We need to verify that the polygon remains simple (the links never intersect) and that it remain monotone during the entire move.
I do not provide a complete proof of the correctness of the algorithm, omitting special cases due to degeneracies (colinearities, etc.) and glossing over some details. My goal here is to give the reader a general idea of the proof. I have marked the arguments where details are omitted with an asterisk, please the paper for a more complete proof.
First we need to make a few observations about the movement we make at each iteration.
This is guaranteed because j_{1} is reflex, so there must be at least one point to the right of the ray ( j_{0}, j_{1} ). So we can always find the points j_{0}, j_{1}, j_{p-1} and j_{p}.
We stop the move whenever one of the moving joints straightens, so no joint can go from convex to reflex or vice-versa.
Since j_{1} is the rightmost reflex vertex, any joint to the right of it is convex. Since all the joints j_{2}, ..., j_{p-1} are right of the ray ( j_{0}, j_{1} ) and the polygon is monotone, they are all to the right of j_{1}, and hence convex.*
This is a general result for quadrangles with a single reflex vertex whose angle is decreasing. It is intuitively obvious.*
This follows from lemma 4, since the position of j_{p} is fixed.
Consider the relative movement of j_{1} and j_{p} about j_{p-1}. j_{p} is rotating counterclockwise about j_{p-1} and the angle at j_{p-1} is increasing by lemma 4, so j_{1} must also be rotating counterclockwise about j_{p-1}.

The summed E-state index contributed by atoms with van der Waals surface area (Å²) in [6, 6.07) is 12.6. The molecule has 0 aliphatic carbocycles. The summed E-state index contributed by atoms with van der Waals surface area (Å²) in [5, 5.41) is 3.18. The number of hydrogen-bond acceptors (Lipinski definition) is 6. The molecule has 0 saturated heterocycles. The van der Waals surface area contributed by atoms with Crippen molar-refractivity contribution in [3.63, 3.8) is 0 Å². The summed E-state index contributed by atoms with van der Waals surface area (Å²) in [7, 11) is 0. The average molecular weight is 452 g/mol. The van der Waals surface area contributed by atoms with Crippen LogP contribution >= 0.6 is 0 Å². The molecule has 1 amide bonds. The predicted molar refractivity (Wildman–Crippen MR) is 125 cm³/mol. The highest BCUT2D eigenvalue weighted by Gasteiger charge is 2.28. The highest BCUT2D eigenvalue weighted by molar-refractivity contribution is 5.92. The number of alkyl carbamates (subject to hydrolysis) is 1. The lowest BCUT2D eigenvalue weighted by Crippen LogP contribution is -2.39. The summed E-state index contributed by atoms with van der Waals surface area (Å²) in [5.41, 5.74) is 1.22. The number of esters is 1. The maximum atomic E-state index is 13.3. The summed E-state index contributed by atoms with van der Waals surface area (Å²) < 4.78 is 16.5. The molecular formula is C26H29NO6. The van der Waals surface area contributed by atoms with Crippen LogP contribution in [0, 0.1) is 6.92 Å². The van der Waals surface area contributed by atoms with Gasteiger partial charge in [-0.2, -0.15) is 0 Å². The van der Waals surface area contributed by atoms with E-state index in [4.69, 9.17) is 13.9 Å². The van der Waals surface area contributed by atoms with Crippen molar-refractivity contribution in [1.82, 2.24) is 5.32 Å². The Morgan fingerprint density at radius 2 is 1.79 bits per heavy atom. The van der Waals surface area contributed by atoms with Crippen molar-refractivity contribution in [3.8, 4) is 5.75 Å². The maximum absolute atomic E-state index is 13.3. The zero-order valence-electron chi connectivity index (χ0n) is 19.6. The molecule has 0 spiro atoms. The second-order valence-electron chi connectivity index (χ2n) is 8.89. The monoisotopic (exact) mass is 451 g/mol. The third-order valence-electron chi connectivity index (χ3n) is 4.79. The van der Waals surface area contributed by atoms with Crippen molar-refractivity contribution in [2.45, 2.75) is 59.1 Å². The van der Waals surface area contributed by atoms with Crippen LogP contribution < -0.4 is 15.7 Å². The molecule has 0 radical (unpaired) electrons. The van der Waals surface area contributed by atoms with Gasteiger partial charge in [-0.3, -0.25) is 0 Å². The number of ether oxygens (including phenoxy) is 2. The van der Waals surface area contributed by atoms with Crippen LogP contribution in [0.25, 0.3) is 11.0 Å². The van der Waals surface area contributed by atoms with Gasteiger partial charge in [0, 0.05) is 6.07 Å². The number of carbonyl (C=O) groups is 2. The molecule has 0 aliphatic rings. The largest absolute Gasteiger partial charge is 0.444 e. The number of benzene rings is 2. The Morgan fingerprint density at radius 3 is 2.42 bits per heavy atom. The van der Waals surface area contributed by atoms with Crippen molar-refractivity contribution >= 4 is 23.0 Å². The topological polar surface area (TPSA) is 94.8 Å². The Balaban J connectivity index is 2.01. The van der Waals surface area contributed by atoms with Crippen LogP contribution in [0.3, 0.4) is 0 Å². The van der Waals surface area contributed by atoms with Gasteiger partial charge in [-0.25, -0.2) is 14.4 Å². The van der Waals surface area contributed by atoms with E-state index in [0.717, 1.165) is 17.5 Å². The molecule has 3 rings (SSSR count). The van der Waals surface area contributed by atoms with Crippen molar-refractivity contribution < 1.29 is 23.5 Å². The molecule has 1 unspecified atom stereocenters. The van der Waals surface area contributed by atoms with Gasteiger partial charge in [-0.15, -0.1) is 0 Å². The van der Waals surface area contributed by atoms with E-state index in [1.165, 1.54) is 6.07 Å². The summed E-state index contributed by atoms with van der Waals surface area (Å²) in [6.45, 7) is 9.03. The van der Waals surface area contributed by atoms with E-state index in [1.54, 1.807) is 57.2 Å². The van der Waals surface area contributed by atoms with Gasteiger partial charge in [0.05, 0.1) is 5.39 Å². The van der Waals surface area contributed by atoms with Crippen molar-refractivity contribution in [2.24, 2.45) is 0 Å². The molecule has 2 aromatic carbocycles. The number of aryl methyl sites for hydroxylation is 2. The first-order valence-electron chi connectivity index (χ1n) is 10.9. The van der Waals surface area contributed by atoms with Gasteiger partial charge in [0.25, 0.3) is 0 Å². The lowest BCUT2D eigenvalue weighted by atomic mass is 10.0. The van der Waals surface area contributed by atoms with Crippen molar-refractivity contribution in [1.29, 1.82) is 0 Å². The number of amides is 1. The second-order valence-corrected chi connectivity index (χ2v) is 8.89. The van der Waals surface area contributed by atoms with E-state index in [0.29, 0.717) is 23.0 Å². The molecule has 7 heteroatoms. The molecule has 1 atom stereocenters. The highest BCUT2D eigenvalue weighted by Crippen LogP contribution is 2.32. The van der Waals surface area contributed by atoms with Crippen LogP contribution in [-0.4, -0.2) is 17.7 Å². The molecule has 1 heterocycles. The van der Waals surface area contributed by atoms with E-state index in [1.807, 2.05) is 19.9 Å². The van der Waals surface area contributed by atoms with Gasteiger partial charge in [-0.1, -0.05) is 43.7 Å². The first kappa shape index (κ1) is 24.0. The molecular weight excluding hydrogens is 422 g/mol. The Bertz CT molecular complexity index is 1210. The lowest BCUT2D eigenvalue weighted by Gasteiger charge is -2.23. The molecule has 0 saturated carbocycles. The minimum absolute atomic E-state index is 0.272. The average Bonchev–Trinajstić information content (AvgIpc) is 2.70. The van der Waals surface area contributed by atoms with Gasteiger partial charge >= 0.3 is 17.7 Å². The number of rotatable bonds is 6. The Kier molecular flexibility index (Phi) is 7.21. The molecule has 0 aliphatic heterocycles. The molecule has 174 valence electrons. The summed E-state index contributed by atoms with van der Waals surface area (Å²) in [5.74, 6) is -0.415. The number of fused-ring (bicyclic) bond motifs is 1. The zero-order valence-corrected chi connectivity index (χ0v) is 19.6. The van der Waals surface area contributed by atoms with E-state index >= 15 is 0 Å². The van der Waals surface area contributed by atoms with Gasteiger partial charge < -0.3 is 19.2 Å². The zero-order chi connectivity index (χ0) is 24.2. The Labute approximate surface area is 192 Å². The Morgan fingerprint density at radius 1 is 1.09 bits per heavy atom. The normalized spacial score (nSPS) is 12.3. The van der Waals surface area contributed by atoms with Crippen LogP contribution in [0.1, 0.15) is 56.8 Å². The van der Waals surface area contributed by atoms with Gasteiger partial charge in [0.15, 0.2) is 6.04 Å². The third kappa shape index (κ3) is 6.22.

The only way monotonicity can be violated is if a vertical link rotates in the "wrong" direction. That is, in the case of a link on the lower chain, the link ( j_{i}, j_{i+1} ) rotates such that j_{i+1} becomes left of j_{i}. Suppose that one of the moving links ( j_{i}, j_{i+1} ) for 0 ≤ i ≤ p-1 is vertical, can it rotate in the wrong direction? There are three possible cases:
Link ( j_{0}, j_{1} ) is vertical: j_{1} is reflex and j_{2} is right of j_{1}, so j_{1} must be above j_{0}. Then since j_{1} rotates clockwise about j_{0}, it will not move to the left of j_{0}, and monotonicity is preserved.
Link ( j_{1}, j_{2} ) is vertical: Then j_{1} is above j_{2} since j_{1} is reflex. By lemma 6, j_{1} rotates counterclockwise about j_{p-1}. Hence the triangle j_{p-1}j_{1}j_{2}, which is rigid since the angles are fixed, also rotates counterclockwise about j_{p-1}. Then the vertical segment j_{1}j_{2} rotates counterclockwise with j_{2} below j_{1}, so j_{2} stays to the right of j_{1}, and monotonicity is preserved.
Link( j_{i}, j_{i}+1 )
is vertical for some 1 < i < p: We can show that
both j_{i} and j_{i}+1 are convex by using Lemma 3
and the defintion of j_{p}.* They remain convex during the move by
Lemma 2. Then the joints
j_{i-1} and j_{i+2} are both left of the link ( j_{i}, j_{i}+1 )! Otherwise one
of the angles would be greater than 180º.
Since the polygon is monotone up to this point, this must
be the link joining the upper and lower chain. No matter how this link moves,
the polygon stays monotone.
First, the moving chain can't intersect itself, since all the angles along it approach 180º and it is monotone. The points along it are becoming more distant from oneanother. So we only need to worry about one of these moving links intersecting the rest of the polygon.